European foreign ministers were quick yesterday to condemn the “extra-judicial killing” of Sheikh Ahmed Yassin, the spiritual leader of Hamas, by Israel. Jack Straw was particularly indignant about Israel’s failure to abide by international law. A whiff of hypocrisy emanates from such moralising ministers, some of whom have cheerfully countenanced assassination attempts of their own – most recently against the leaders of Iraq, al-Qa’eda and the Taliban. Tony Blair, for one, is well aware that Hamas belongs on the same terrorist continuum as the bombers of Madrid and Manhattan, not to mention those who yesterday wounded 13 British soldiers in Basra.
Yassin’s life had been dedicated to the self-immolation of his people. The vile cult of the suicide bomber, though alien to Islamic tradition, has acquired a spurious legitimacy in the Muslim world, and especially among Palestinians – mainly thanks to clerical demagogues such as Yassin. Hamas, the terrorist network he founded, remains implacably opposed to compromise. It regards any Israeli retreat from settlements in Gaza and the West Bank as a sign of decadence and weakness.
To dispel Arab illusions that Israel’s consolidation might represent a victory for terrorism, Ariel Sharon’s government has targeted leaders of Hamas. Intended to intimidate by striking not only at the young terrorists, but also at the veterans who recruit and control them, the policy culminated in Mr Sharon’s decision to kill Yassin, the éminence grise of the intifada.
The global reaction to that decision, however, casts doubt on Mr Sharon’s entire policy. To kill Yassin already looks like a serious mistake, less for moral than for strategic reasons. His assassination has divided Israel, including the cabinet, for no compensating gain in security. By granting Yassin the martyrdom he craved, the Israelis have provided a motive for new suicide attacks. More young Palestinians will fall in love with death, and more Israeli civilians will die with them.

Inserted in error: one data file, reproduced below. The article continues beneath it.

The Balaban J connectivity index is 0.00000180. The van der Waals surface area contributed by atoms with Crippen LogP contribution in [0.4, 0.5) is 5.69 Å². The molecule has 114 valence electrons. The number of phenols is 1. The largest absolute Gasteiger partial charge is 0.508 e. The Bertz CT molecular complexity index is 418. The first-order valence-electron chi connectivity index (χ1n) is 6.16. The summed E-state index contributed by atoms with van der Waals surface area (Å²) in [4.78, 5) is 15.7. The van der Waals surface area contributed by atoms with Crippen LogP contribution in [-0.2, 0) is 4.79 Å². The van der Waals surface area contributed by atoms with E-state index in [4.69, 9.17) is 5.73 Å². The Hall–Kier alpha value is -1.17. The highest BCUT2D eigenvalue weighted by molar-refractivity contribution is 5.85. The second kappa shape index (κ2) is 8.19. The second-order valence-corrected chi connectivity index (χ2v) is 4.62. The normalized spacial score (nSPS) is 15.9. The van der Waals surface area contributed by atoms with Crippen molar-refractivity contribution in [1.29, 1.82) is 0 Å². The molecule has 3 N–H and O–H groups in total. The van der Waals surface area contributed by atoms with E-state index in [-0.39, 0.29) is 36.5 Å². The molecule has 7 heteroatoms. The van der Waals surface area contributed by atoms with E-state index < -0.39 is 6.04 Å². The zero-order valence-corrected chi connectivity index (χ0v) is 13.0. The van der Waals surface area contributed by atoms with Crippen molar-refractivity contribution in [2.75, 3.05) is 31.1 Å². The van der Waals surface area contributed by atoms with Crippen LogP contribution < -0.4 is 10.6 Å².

Whatever Yassin’s death was meant to achieve, its symbolism is disastrous for Israel. Did Mr Sharon and his advisers consider how the spectacle of helicopter gunships rocketing an old man in a wheelchair outside his mosque would appear to the world? Did they intend to turn this merchant of death into a victim – the Palestinian equivalent of Leon Klinghoffer? Despite intensive efforts to improve Israel’s image abroad, and despite sympathy for victims of suicide bombings (most recently in Ashdod), the Jewish state now looks more isolated than ever. Like Napoleon’s decision to execute the Duc d’Enghien, which transformed his image from that of a liberator into that of a tyrant, Sharon’s decision to execute Yassin is worse than a crime: it is a blunder.